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Structural Challenges for Europe

Edited by Gertrude Tumpel-Gugerell and Peter Mooslechner

The main thrust of the book is that the sharing of mutual experiences is important for generating an acceptable policy mix, both at EU and national levels. The contributors highlight key financial issues, including the role of FDI and of foreign banks in the still ‘under-banked’ acceding countries, the re-launch of social security systems and the fiscal challenges of financing the catch-up process. They also examine the ongoing EU debate surrounding the application of the Stability and Growth Pact in Central and Eastern European Countries (CEECs) and go on to explore the contrasting evidence that some CEECs have shown more extensive privatisation efforts than some EU countries.
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Chapter 6: Foreign direct investment – the impact of foreign banks in Central and Eastern Europe

Herbert Stepic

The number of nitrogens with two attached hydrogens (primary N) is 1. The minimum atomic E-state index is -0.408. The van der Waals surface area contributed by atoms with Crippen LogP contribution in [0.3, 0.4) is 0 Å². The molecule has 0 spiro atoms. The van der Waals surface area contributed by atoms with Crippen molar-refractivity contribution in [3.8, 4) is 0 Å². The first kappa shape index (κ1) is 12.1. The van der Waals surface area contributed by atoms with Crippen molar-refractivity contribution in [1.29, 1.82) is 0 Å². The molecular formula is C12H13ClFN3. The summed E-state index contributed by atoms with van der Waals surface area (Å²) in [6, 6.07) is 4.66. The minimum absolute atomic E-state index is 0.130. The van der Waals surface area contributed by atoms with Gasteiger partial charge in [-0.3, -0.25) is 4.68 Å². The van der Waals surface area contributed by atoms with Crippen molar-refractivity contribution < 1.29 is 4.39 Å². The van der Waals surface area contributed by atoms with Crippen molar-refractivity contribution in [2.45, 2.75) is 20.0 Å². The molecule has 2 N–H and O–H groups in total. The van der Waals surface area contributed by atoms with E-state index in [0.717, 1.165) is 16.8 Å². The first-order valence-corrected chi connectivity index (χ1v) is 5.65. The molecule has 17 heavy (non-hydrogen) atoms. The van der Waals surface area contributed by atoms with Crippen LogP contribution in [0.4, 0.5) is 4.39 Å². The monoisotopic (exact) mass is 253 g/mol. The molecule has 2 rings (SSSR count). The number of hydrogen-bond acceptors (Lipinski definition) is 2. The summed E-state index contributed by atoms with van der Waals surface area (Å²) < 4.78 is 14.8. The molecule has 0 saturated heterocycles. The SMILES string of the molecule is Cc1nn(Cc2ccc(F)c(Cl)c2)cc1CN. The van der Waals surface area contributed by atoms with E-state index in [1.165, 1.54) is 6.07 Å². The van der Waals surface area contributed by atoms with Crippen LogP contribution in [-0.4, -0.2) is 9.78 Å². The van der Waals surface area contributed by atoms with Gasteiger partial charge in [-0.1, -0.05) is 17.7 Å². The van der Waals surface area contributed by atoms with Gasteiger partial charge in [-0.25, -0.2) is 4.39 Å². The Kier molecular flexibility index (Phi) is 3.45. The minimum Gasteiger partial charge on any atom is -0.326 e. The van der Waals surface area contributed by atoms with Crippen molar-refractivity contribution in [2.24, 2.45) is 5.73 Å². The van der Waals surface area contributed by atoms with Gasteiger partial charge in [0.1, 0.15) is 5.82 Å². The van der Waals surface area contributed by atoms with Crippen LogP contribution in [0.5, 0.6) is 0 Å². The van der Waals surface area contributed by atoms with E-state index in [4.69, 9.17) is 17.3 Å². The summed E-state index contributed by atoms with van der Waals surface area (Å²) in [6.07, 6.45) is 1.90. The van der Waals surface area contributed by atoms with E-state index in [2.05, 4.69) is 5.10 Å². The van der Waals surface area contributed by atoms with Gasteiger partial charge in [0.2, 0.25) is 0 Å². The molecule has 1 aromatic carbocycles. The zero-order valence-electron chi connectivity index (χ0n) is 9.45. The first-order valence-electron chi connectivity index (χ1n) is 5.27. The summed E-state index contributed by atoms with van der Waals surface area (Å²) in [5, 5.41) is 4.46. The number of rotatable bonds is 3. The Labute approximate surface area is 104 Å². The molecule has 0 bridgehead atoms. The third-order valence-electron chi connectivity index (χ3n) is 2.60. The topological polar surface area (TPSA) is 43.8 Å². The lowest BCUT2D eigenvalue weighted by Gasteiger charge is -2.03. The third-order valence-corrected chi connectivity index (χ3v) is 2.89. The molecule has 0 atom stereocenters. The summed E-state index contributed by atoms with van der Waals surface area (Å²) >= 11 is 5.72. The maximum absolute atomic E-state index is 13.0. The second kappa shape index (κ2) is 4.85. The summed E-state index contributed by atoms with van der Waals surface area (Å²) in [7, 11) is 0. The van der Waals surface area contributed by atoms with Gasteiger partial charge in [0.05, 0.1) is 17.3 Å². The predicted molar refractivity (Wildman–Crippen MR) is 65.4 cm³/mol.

Herbert Stepic My approach towards the subject of foreign direct investment (FDI) and the impact of foreign banks in Central and Eastern Europe (CEE) is an empirical one. Drawing on RZB’s (Raiffeisen Zentralbank Österreich) experiences, I aim to provide an overview of the region’s economic development and an assessment of the role that FDI in general and that FDI by foreign-owned banks in particular has played in the process. It is obvious that the political and economic transformation from centrally steered to market economies and imminent partners in an enlarged EU was dramatic in every sense of the word, and the contributions rendered by foreign financial sectors were and continue to be crucially important. Both the region itself as well as its neighbouring countries benefit from the economic perspectives and opportunities of these totally redesigned markets. In my opinion, financial intermediation and structural changes are strongly interconnected. Financial intermediation had a very strong effect on the catching-up process. Looking back to 1986, when RZB made its first – at that time revolutionary – step into the Hungarian market, the Eastern European banking landscape could be portrayed as one with practically no competition, coupled with a complete lack of customer orientation, a low degree of management know-how, insufficient technical equipment, a very poorly developed loan culture and risk awareness and last, but not least, widespread corruption at all levels of the economy and government. Throughout the region, structural changes were mainly driven by the individual government’s attitude regarding privatization, and...

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